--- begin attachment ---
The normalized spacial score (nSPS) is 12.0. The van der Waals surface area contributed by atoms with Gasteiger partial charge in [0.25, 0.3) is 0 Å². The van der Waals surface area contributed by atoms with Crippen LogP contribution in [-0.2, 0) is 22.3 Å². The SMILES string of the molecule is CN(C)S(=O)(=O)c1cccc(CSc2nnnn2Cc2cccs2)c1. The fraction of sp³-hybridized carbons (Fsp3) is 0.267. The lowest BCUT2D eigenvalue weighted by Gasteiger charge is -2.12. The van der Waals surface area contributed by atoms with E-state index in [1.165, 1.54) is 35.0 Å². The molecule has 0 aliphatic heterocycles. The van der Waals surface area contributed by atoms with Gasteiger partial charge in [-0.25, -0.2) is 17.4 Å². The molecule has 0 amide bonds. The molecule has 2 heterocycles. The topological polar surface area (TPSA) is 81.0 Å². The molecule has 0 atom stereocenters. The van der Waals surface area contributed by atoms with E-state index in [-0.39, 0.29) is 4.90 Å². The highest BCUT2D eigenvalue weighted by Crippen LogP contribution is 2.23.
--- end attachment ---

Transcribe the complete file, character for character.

The normalized spacial score (nSPS) is 12.0. The van der Waals surface area contributed by atoms with Gasteiger partial charge in [0.25, 0.3) is 0 Å². The van der Waals surface area contributed by atoms with Crippen LogP contribution in [-0.2, 0) is 22.3 Å². The SMILES string of the molecule is CN(C)S(=O)(=O)c1cccc(CSc2nnnn2Cc2cccs2)c1. The fraction of sp³-hybridized carbons (Fsp3) is 0.267. The lowest BCUT2D eigenvalue weighted by Gasteiger charge is -2.12. The van der Waals surface area contributed by atoms with E-state index in [1.165, 1.54) is 35.0 Å². The molecule has 0 aliphatic heterocycles. The van der Waals surface area contributed by atoms with Gasteiger partial charge in [-0.25, -0.2) is 17.4 Å². The molecule has 0 amide bonds. The molecule has 2 heterocycles. The topological polar surface area (TPSA) is 81.0 Å². The molecule has 0 atom stereocenters. The van der Waals surface area contributed by atoms with E-state index in [-0.39, 0.29) is 4.90 Å². The highest BCUT2D eigenvalue weighted by Crippen LogP contribution is 2.23.